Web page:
JJ Resnick wants to return the Moscow Mule mug to its solid copper roots. Not the rounded, tin-lined mugs many restaurants carry or, heaven forbid, the plastic versions from various vodka brands. The Las Vegas resident, recently transplanted from Santa Barbara, says he’s the only one peddling the real thing, made of solid copper and stamped with the name “Moscow Copper Co.”
It’s not just about making a few bucks, he says, because for him, it’s personal. The history behind the popular cocktail is intertwined with his family history.
THE MYTH BEHIND THE MULE
According to family lore, Resnick’s great-grandmother, Sophie Berezinski, immigrated to the U.S. from Russia with a couple thousand copper mugs from her family’s copper factory, hoping to sell them. After hauling them around for a couple of years, she walked into the Cock’n Bull restaurant in Hollywood in 1941, where she met John Martin and Jack Morgan. Martin — owner of the Smirnoff Vodka distillery — was having trouble getting the American palate to take to vodka.
Morgan, owner of the Cock’n Bull, also wasn’t selling as much ginger beer as he would have liked. The three experimented that day, so the story goes, eventually coming up with the recipe for the Moscow Mule: a refreshing mix of ginger beer, vodka and lime, all served in a copper mug to maintain the temperature and enhance the flavors.
For the next 20 years, the drink’s popularity achieved exactly what those three hoped. After the initial batch of copper mugs sold, however, Berezinski was no longer associated with the drink, and over time, its popularity waned.
Now, 75 years after that fateful meeting, the drink has experienced a resurgence. Tales of the Cocktail, the spirit industry’s annual conference, declared 2016 “the Year of the Mule.” The New York Times declared it “one of the most common drinks on the planet.” Variations on the classic three-ingredient mix are ubiquitous on restaurant and bar menus.
“I would say it’s got to be in the top 10 (most popular cocktails) today, and maybe even a little higher than that,” says Tony Abou-Ganim, principal bartender at Libertine Social, Mandalay Bay’s newest hot spot. “There’s a lot of factors that contribute to that, not the least the vessel it’s served from.”
It was a resurgence that completely blindsided Resnick. For most of his life, the Moscow Mule was a drink consumed at holiday family gatherings as a nod to his relative’s role in creating the drink. By the time he was of legal drinking age, the Moscow Mule had almost disappeared from menus.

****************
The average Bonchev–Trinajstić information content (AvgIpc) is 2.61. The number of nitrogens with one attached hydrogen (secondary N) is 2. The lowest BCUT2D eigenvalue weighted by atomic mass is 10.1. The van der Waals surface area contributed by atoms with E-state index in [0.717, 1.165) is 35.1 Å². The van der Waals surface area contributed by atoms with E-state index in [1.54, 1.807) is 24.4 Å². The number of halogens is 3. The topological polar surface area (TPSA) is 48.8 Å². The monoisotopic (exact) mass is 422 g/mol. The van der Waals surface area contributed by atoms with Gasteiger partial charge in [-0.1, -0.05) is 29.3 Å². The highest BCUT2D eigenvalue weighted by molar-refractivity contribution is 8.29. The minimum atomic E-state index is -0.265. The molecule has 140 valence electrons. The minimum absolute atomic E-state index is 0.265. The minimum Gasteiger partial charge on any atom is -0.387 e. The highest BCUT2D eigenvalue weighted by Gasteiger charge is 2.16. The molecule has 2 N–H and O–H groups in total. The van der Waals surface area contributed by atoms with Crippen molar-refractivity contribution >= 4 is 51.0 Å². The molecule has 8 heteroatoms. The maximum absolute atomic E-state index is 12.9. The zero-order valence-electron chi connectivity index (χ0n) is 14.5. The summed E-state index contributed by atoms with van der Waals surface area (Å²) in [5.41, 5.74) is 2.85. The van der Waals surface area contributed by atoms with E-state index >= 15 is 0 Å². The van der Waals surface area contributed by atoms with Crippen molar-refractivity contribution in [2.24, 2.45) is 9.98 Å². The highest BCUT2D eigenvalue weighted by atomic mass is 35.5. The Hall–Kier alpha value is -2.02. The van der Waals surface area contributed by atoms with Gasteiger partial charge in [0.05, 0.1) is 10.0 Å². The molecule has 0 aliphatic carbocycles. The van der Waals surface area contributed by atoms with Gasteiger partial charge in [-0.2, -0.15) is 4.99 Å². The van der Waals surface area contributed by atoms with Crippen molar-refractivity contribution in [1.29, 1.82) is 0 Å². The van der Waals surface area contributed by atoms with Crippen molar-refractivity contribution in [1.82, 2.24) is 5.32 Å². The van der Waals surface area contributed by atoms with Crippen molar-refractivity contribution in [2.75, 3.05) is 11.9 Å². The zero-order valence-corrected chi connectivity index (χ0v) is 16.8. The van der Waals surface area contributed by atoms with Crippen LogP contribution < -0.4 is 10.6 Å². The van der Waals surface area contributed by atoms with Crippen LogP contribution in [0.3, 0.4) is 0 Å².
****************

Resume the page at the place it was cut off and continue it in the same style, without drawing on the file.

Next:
A business trip to China with his father a couple of years ago alerted Resnick to how far the drink had traveled from its serendipitous beginnings. Walking through a hotel, he spotted a room full of kitchenware — including shelves and shelves of Moscow Mule mugs.
“We look in and it’s Moscow Mule mugs on, like, every booth of every table. In China. I look at my dad, and I was like, ‘Oh my God, this is nuts,’” Resnick says while sipping a freshly-made Moscow Mule.
The mugs were similar to the Moscow Mule mugs found in many restaurants and bars: barrel-shaped and tin- or nickel-lined, often weighing next to nothing. They hardly resembled the original mugs his great-grandma had brought from Russia. That inspired him last year to revive the Moscow Copper Co. that had originally manufactured the copper mugs, using pure, high-quality copper from Turkey and India.
“I’m a very passionate person in general about everything I do in life, and when I saw this it made me angry,” Resnick says. “I felt like it was a hit to my family that Grandma Sophie had put out this original mug and now people are throwing out this fake BS.”
His version of the original copper mugs is nearly identical to the one his great-grandmother walked into the Cock’n Bull with, although scaled down and with a more rounded handle. He sells the mugs online, and, just like his great-grandmother did decades ago in California, peddles his wares in person to Las Vegas restaurants and hotels.
Although craft cocktails have experienced a renaissance, the Moscow Mule’s meteoric rise is largely attributed to its approachability. The three ingredients are familiar and stocked at nearly every bar, and the drink appeals to both men and women. And just as the iconic, cone-shaped glasses have become synonymous with the martinis that fill them, the Moscow Mule is practically inseparable from its shiny copper mug.
“There’s no denying when you see the copper mug what it is,” Abou-Ganim says. “I think people might be inspired to order one just by seeing one being served.”
By year’s end, Resnick plans to publish “Mulehead: The Holy Grail for Moscow Mule Lovers,” a book with 75 variations on the classic recipe, such as adding pineapple juice and various liqueurs. In the two generations since his great-grandmother immigrated to the U.S., he’s the first to follow up on her legacy.
“They tell me that all the time, ‘Grandma Sophie would be proud,’” Resnick says of his family’s reaction to his latest venture. “I think about that all the time. Even though I never met her, I have her to thank her for giving me the inspiration and the ideas. It feels like I have some of her brain inside of me.”